Bait sometimes is more effective than lures, especially where the water is turbid as a result of runoff from rain, from wind-throw or from algal development.
Tiger worms can be useful fished as a bunch on the hook but commonly stop wriggling shortly after immersion in cold water and thus are just that bit less attractive to the fish.
Scrub worms, imported from the cold high country of Tasmania and sold in local Canberra tackle shops, are a much better proposition. They remain more active in cold water and have a more attractive odour than tiger worms.
A whole or half scrub worm fished on a light running sinker rig is quite likely to attract a fish. Casting and retrieving the bait frequently, as if it was a lure, also is a technique worth trying as redfin are inordinately curious fish and will chase and investigate anything that moves in their field of vision.
They also are adept at picking up vibrations though their lateral line and are able to home in on a moving bait with surprising accuracy.
Carp aren't the most attractive fish in most people's eyes but can provide a bit of fun on a quiet Winter's day. As with redfin, they are more sluggish in Winter but are still likely to take a worm or a kernel of sweet corn.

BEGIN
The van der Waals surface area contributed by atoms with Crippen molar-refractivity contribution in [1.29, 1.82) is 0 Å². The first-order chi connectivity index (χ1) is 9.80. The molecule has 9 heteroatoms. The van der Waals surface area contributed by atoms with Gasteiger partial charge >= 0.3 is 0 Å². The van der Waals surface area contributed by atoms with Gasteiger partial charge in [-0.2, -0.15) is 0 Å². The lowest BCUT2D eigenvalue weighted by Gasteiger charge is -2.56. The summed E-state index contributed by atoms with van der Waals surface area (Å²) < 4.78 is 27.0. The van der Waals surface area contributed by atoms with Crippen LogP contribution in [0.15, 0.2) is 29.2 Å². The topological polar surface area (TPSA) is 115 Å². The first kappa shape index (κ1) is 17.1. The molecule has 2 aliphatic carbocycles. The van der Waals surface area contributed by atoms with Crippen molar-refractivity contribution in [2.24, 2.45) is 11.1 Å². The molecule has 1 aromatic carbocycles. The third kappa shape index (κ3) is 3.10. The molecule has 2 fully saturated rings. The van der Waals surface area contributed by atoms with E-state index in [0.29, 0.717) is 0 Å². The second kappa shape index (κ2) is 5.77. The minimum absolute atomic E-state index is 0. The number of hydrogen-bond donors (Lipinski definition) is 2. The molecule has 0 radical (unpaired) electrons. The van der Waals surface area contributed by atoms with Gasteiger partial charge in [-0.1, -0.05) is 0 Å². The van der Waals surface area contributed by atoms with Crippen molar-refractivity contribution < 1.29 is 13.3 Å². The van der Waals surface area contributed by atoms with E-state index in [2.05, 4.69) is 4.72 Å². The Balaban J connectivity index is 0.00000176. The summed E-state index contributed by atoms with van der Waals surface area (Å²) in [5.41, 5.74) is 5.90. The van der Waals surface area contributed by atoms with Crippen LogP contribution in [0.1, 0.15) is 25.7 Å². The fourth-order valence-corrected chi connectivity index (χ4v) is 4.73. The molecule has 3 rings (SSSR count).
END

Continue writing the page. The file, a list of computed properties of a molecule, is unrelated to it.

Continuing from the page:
They normally prefer the brighter and warmer parts of the day but just recently I saw some large specimens in Lake Burley Griffin tailing and obviously feeding just after dawn when the air temperature was around minus 3°.
Big specimens are exceptionally strong and some anglers fish for them just to experience the feel of a tough, strong fish ripping out metres of line. Any fish you land, of course, are taken home and buried in the garden as fertiliser although an occasional one is eaten by some unsuspecting idealist who thinks they have just caught their Sunday dinner.
What they should remember is that when we ran a competition here some years ago to find the best recipe for cooking carp the winning entry was: “Soak in kerosene, set alight and run.”